I can understand the idea of separating data and programs. When you mean space for RX snapshots, you don't actually create more space, do you? I suppose you mean that doing a snapshot of the partition only containing the OS will be smaller than of the whole drive? Sorry to be pedantic but I just started with FirstDefense_ISR and still find everything rather confusing. So I am trying to understand this properly. Obviously Firstdefense_ISR and RollbackRX are similar in concept.
     
  6. Brian K

    Brian K Imaging Specialist

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    beethoven,

    Here are some instructions on using Parted Magic. They are general and don't specifically apply to you.

     
  7. lodore

    lodore Registered Member

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    the main advantage of partitioning is that if windows screws up you wont lose your data since its stored on another partition.
    you can then eiether reinstall windows to c: or restore an image to c:
    almost all linux live cd's come with a partistioning tool.
    lodore
     
  8. appster

    appster Registered Member

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    All that I meant was that in sizing my C-partition I provided a few more gigs than I would have otherwise allocated because RB stores all of its images inside the system partition (and with RB, you can make as many snapshots as you like). In this regard, you may gain additional insight by viewing: https://www.wilderssecurity.com/showthread.php?t=192671

    Btw, FDISR and RB are similar in purpose, but not in their concept. They work entirely differently - each has it's advantages (and disadvantages).
     
  9. Jomsviking

    Jomsviking Registered Member

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    1) Is there really a big advantage of partitioning the drive containing the OS?

    Like Rmus said, you will get different opinions. lodore mentioned one key advantage of partitioning. Others will prefer to keep everything in one partition and, provided proper backup measures are in order, there's nothing wrong with that either.

    2) On a different thread someone recommended to partition before installing Windows. How is that possible? I expected the OS Windows (XP) to be installed already in order to install the program? Could you do a partition on a fully established system?

    Windows does not necessarily have to be installed; one way is to use Linux LiveCDs, for example.

    3) Any recommendations on programs for this purpose (ideally free).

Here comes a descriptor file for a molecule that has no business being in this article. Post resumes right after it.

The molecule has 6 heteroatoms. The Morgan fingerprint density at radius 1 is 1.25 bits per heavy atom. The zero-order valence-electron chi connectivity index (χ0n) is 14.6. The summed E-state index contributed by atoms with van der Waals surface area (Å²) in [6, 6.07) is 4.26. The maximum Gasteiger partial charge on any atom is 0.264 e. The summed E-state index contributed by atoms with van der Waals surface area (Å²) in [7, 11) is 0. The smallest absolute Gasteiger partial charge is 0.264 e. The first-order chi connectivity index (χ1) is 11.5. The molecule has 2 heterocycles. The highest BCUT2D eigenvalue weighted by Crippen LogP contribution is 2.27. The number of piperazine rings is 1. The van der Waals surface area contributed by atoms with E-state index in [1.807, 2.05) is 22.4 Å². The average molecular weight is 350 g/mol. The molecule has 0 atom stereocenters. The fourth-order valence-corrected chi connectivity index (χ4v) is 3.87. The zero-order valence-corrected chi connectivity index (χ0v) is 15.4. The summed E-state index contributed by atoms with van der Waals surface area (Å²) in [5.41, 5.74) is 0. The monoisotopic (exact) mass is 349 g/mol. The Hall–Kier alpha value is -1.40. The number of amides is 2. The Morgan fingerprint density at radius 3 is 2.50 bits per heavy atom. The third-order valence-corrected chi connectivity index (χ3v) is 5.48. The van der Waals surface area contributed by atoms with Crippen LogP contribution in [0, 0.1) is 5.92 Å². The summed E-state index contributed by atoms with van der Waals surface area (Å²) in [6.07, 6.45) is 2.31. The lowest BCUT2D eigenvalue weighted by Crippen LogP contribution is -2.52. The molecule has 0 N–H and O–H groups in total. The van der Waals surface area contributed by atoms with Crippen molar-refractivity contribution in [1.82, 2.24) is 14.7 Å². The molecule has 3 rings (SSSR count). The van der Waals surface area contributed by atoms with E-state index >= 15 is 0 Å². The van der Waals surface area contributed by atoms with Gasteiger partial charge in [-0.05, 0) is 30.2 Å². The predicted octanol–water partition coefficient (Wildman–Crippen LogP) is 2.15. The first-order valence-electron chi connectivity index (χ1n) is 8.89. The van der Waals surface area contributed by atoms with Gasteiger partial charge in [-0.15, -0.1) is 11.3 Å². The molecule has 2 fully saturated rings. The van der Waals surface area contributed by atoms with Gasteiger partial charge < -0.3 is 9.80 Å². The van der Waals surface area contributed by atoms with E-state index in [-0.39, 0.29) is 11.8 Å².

I would recommend GParted: free, open source, runs through a live CD, and you have the added advantage of being able to combine it (in the same live CD) with the programs Testdisk for data recovery and CloneZilla for disk/partition imaging. The website provides good documentation:

    http://gparted.sourceforge.net/

    Acronis Disk Director, though not free, also does partitioning tasks (among other) and has good references.

    4) Are these programs used once and then sleep somewhere on the drive, most likely never to be used again or do they always run in the background? In that case do they take up resources?

    Like others have said, they do not run in the background in Windows.

    5) If you do partitions, what would be the recommended sizes?

    Rmus gave a good example.
     
  10. clambermatic

    clambermatic Registered Member

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    ...aside from the purpose of an extra partition (aka: directory) for file-repository, it also act as an additional 'onDemand working' space for apps/OS, so-called backup space.

    err.....Windows' (XP-all; w2000-all) itself has its built-in creator for building/deleting old/new partitions, & also formatting. the winOS-CD (xp & 2000) will detect if your HDD is blank/preoccupied, and will ask you how you want your new OS (create parition/format or just plain 1-partition installation) to be install.

    Same goes with Linux on partitioning/creating handholdings, except that you got to know the basic Linux terminologies (a tad more than no-brainer winOS) but not more than harder than Window's.

    Aside from the recommended ones...
    you can use freeDOS (links within) ~ http://en.wikipedia.org/wiki/FreeDOS

    freeDOS can be run via floppies, or if you prefer - burned ISO image for use as bootable CD.

    Btw, If using DOS (not freeDOS), use the late version 6.22 (there's also a latter v7 thou), for better assimilation due to additional new drivers included.